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Your heart is racing, your breathing is shallow, and your mind can’t seem to focus on anything other than what’s stressing you out. Before you feel completely swallowed up by that overwhelming and panicky feeling, there are easy ways to get some quick relief.

Count your breath

This is one of the fastest ways to calm yourself. Sit down in as quiet a space as you can find and start counting your breaths. Every time you exhale, that’s “1.” When you reach “5,” start again from “1.” In demonstrating this simple but effective breathing technique, Dr. Andrew Weil suggests that you don’t try to influence your breath -- it may be fast and shallow when you start -- but simply focus on counting it. Breathing activates your parasympathetic system (the one responsible for relaxation) and helps your mind quiet down.

Go for a 10-minute walk outside

Walking activates nerve cells in your brain which help you relax, and being outside will give you a quick shift in perspective. Don’t worry about how fast you move; just go at whatever pace seems right (when you’re already stressed, you don’t want to push yourself more). But do try to keep your torso straight and walk as you would if you felt confident -- studies show that your posture affects the positive impact of your walk.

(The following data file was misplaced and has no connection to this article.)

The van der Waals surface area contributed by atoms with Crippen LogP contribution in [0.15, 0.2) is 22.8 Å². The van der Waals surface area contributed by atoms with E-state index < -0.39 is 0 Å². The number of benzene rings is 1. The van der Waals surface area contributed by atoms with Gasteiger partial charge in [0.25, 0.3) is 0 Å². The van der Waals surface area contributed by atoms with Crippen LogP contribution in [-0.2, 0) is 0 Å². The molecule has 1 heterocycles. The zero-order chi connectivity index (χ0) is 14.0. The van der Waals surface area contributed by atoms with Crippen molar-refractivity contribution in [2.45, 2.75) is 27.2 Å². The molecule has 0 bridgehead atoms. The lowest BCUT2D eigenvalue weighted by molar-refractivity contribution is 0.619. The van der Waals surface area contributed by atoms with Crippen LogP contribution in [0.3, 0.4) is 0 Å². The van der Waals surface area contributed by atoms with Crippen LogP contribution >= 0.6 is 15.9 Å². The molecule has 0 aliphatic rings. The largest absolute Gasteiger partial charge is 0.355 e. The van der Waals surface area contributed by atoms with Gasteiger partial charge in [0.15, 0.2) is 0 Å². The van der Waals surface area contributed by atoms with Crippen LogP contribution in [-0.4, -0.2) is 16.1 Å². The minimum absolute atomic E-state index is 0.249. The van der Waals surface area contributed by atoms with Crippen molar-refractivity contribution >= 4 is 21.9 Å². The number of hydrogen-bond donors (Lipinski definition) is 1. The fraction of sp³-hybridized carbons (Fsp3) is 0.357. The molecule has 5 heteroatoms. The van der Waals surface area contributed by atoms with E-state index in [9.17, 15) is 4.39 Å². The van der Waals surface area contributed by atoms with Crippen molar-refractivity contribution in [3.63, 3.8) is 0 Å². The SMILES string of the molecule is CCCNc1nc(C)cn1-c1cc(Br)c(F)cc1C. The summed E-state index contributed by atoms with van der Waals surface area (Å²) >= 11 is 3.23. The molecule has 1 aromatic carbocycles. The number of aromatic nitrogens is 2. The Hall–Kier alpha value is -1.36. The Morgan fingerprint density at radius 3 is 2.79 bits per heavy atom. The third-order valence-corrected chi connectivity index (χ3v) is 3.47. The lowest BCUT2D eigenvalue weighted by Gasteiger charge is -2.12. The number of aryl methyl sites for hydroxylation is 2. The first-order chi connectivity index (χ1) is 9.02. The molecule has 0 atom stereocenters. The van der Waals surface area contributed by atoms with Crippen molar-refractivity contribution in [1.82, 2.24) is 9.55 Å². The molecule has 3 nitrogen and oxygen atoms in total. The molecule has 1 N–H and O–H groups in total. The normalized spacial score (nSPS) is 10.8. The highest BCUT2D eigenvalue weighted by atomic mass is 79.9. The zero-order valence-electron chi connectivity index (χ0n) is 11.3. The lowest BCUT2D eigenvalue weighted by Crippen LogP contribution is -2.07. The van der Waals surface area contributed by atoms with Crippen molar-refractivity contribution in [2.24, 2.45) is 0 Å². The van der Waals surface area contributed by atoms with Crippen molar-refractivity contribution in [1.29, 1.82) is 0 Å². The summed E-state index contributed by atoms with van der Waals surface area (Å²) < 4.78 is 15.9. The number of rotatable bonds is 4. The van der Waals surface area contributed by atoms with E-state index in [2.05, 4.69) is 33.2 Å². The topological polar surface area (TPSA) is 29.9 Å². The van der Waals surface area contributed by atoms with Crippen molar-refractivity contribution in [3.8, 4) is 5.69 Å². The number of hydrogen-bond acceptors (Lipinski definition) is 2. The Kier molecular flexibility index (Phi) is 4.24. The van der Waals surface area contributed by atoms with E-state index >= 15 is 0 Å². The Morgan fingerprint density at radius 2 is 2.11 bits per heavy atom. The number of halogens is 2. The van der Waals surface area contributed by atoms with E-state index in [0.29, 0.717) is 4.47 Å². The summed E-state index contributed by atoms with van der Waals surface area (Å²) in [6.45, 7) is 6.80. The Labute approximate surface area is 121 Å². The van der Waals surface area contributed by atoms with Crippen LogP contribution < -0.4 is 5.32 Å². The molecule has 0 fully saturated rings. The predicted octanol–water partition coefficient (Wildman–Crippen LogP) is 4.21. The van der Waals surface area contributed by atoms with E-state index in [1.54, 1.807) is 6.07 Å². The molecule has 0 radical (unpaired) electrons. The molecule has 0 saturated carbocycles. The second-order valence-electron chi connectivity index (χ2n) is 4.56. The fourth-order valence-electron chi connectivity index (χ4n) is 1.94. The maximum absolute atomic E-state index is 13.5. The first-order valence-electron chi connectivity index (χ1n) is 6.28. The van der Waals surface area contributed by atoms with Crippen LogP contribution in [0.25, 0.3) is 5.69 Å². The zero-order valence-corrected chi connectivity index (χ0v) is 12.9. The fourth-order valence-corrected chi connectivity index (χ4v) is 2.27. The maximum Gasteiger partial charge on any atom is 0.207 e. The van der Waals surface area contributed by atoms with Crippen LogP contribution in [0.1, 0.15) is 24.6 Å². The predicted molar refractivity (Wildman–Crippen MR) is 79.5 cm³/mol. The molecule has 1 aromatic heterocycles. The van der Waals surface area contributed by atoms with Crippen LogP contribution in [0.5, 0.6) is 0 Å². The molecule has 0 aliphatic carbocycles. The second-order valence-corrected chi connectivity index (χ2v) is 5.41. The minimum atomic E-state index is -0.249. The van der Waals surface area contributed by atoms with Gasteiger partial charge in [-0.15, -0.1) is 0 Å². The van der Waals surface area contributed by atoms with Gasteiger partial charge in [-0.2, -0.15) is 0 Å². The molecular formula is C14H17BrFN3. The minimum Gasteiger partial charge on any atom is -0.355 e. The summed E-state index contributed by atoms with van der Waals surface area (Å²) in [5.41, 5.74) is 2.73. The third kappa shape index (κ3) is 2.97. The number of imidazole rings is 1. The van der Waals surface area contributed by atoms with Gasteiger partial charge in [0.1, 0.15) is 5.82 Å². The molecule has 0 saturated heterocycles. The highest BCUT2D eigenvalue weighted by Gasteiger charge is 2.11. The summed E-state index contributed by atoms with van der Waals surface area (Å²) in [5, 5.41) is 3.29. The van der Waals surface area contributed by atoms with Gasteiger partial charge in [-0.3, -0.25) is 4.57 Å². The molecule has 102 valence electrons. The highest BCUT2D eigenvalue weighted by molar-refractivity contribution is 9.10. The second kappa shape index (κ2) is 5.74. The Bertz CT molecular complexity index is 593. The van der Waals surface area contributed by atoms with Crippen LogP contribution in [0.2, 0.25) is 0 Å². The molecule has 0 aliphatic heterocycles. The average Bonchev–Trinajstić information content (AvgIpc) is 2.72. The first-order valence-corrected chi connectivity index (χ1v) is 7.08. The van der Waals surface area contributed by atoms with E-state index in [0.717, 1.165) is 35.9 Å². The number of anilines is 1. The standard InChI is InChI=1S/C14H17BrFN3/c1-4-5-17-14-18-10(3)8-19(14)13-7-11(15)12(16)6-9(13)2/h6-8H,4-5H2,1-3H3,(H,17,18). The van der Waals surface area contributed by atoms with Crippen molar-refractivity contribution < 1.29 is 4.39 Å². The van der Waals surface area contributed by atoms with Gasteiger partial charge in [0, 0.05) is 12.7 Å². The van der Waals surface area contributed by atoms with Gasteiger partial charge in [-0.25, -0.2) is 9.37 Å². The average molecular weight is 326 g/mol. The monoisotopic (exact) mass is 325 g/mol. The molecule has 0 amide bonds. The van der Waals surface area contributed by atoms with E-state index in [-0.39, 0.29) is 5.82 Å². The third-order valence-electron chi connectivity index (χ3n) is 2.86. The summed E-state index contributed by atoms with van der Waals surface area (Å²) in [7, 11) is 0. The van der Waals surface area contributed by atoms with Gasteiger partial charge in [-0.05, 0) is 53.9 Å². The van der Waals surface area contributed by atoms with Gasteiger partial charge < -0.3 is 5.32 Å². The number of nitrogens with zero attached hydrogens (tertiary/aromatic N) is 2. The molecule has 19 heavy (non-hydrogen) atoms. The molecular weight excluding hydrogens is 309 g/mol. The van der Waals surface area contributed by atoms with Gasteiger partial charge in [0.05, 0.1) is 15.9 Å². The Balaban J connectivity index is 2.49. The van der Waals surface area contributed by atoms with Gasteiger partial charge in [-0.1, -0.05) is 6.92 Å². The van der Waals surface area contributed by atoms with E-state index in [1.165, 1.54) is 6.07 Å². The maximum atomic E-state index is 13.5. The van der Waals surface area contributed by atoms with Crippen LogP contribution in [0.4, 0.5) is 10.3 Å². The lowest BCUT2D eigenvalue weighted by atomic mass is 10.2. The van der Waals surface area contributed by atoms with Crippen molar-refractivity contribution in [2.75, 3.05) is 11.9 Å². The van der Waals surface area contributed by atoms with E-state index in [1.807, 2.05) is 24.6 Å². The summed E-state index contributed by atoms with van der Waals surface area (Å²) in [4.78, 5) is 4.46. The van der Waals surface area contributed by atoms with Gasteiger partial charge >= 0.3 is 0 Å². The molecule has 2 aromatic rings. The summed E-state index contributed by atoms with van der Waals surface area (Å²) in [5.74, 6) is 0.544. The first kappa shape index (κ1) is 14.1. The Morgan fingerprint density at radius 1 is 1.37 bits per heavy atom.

Schedule your stress

This might sound counter-intuitive but give it a shot: Allot yourself a set amount of time to think about what’s stressing you out. Actually schedule it on your calendar and say, “For the next 20 minutes I’m going to think about why I feel so overloaded.” Consider writing it down (studies have shown it actually helps reduce anxiety). At the end of your “stress time,” you’re done. While your brain won’t forget your stress, allowing it a set period of time to focus on it should make it easier to move on to something else.

Focus on something that’s good

In one study, 67% of people who consider themselves good at managing stress said they regularly focus on what’s positive or good in their lives. When you’re in the middle of a stress storm, focusing on something good (no matter how small) might seem like a ridiculous idea, but try it.

Practice some self-compassion (a.k.a., give yourself a break!)

Studies show that when you’re kinder to yourself, you’re happier and less depressed, so when you’re overwhelmed by stress, do something nice for yourself. The way you would act toward a friend who told you they were stressed out is how you should treat yourself. Eat something you enjoy, make a little more free time in your schedule, take a yoga class that chills you out.

Write down something you’ve accomplished recently

A lot of our daily stress centers on impending tasks that are overwhelming. “You can do it!” pep talks seem silly when you feel overloaded, so instead, write down a few things you’ve recently done or accomplished. It’s a good way to feel more productive, and it will help make what’s coming up feel more manageable.